Now, final step, place the towel on top of the rack making sure one end rests on top of the hanger, so that there is an opening near the space heater. The idea is that the air coming from the heater (or a fan) would enter through this opening and be funneled until it exits through the narrower other end.

Step 5 of build

The device is ready. Fill the sprayer with clean tap water. Now seat on the stool, grab the sprayer and spray water all over the towel, on both sides. Turn on the heater, with or without warm air (as a heater or as a mere fan), and watch your room's humidity level slowly improve. Enjoy a healthy 40% humid air.

A few extra tips:

  • When spraying water in the towel, do not overspray. Ideally, no water should drip through the towel into the bucket. A good towel is capable of retaining a fair amount of water. A low quality towel, made of cheap cotton or no cotton, will drip easily, which is not good. Do not spray the very bottom of the towel, leave a 3"-high "safety zone" at its bottom dry; it may eventually get wet by itself.
  • If your room was too dry for some time, the first days will require you to spray water much more often, because not only the air is dry but all things that absorb humidity in your room are also dry and will take the water from the air until they reach stability. Once you have a stabilized room, you will notice that the required water to maintain the desired humidity level is less.

A few extra tips (continued):

  • Do not pour water inside the bucket. My experience is that counting on the wicking effect of the water is far from enough to keep the room humid. You need the whole area of the towel wet to produce enough humidity. The wicking effect is not strong enough to beat gravity and take the water all the way up the towel to the top of the rack. Better just use the spray.
  • Another good reason to keep the bucket dry, most of the time, is that you need to avoid still water. Still water creates bad smell. For the same reason, try to only spray the towel after it has dried up completely from the previous time. Do not keep the towel wet all the time, this will allow mold and mildew to grow in the towel with bad consequences to your health and bad smell in your room.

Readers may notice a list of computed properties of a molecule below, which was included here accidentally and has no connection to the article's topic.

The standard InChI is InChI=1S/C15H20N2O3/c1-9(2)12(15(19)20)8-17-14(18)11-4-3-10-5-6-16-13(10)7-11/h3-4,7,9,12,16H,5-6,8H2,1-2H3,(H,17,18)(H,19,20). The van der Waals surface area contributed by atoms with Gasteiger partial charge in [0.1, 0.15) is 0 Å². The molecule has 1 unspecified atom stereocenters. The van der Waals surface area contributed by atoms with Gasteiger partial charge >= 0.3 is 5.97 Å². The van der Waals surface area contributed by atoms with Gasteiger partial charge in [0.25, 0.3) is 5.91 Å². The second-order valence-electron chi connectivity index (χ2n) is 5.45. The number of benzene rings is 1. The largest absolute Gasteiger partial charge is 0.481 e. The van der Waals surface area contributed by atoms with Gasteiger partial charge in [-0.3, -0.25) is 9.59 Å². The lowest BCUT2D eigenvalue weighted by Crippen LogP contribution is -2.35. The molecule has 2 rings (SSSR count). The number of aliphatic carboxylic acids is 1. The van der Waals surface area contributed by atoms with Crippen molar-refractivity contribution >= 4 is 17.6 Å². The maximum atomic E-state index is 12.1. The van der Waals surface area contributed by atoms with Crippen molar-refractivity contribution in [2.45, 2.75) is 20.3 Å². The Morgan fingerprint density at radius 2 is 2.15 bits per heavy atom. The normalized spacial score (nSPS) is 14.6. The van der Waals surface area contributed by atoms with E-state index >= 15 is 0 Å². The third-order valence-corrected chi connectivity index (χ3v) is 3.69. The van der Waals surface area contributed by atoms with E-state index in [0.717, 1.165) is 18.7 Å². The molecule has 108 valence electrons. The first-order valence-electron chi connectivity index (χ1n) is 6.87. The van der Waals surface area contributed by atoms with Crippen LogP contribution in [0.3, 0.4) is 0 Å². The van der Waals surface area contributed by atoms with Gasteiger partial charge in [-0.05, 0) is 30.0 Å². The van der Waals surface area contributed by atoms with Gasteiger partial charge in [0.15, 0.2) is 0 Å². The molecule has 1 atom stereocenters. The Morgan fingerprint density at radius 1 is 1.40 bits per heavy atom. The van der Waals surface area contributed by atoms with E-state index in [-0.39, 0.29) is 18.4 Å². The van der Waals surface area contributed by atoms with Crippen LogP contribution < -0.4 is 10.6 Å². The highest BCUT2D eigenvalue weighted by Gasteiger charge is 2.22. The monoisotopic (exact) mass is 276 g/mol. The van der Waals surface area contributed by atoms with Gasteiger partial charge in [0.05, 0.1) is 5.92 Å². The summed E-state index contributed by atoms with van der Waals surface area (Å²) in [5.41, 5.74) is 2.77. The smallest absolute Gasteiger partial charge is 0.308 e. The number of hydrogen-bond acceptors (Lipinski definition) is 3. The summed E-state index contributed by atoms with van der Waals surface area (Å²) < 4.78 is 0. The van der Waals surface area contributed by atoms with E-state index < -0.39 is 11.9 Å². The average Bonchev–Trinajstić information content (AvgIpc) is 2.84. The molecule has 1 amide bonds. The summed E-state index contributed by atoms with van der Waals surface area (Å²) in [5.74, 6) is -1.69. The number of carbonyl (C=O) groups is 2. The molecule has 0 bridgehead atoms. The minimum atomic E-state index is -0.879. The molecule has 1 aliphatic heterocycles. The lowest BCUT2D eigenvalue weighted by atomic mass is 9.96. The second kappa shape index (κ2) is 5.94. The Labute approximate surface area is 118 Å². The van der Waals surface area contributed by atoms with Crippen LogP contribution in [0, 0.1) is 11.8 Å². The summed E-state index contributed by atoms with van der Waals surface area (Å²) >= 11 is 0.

A few extra tips (continued):

  • Change the towel every now and then or when you think it is smelling bad. I am able to keep mine for days without changing it because I allow it to dry whenever possible by not spraying water in it until it has been dry for some time (one hour at least, for instance).
  • If you blow warm air into the towel, it will dry the towel much faster and consequently, it will create humidity faster too. If you blow room-temperature air, it will take longer to dry the towel, hence producing less humidity. If you don't blow any air and let it dry naturally, it will still create humidity but at a much slower pace. This is what I do for maintenance of the humidity level at night, when I go to sleep. But once you have a stabilized room, you may not even need to leave it wet during nighttime.

A few extra tips (continued):

  • If you think about this homemade humidifier, it may look like a stupid thing to do and probably is. With less than $100 bucks, you can buy a good evaporative humidifier and not worry about anything but to keep its tanks full of water and perform the due maintenance.
  • Some advantages of my homemade humidifier are: it requires much less cleaning than a store-bought evaporative humidifier since it never has a tank full of water and water is always only in contact with the towel that is easy to replace for a clean one; it can also warm your room since I use a space heater to blow air into the towel. My house is dry only during the winter so I do need a space heater in my office. The more humid the air is, the colder it feels at the same temperature!

A few extra tips (continued):

  • Do not use ultrasonic humidifiers. They release the minerals from the tap water into the air and these minerals create a horrible white thin layer of dust in all surfaces they touch. Use evaporative humidifiers, they don't have this extremely annoying drawback, are much simpler to maintain and provide a healthier humidity to the air.
  • Do not let the humidity of the room go too high. High levels of humidity is as bad to your health and to the house as low levels. If you see condensation of water in your windows, it means you need to lower the humidity. This condensation, with time, can rot your windows or the window sill. A little bit of condensation may not be a problem though, you need to find the right balance. The literature recommends 30% to 50% humidity in winter times.

A few extra tips (continued):

  • Another extreme step that I took and that may not be suitable to most normal house setups was to totally shut down the only air ceiling register that feeds warm air from the heat pump to my office. The problem is that the air coming out from the heat pump is too dry because the heat pump, in the process of heating the air, literally burns the water from it. So I closed it! But now I have to use the space heater as my only source of heat to warm up the office. The space heater also burns humidity from the air but since it will be blowing warm air into the wet towel, it will be actually raising the humidity the fastest way. Using pure electricity to heat a room, which is what the space heater does, is not good since it is the most expensive way to heat a house but I decided that making my office comfortably humid is more important than saving money.

A few extra tips (continued):

  • Keep the door to your room closed at all times! If you leave it open, considering that the adjacent rooms will be certainly drier, your nice humid air will escape much faster than this humble homemade humidifier can make up for it. Educate your family members to not leave your door open: this may prove to be a very tough task though :-).

That's all for now. Be happy, have a healthy breathing!

Air quality
Tutorial is done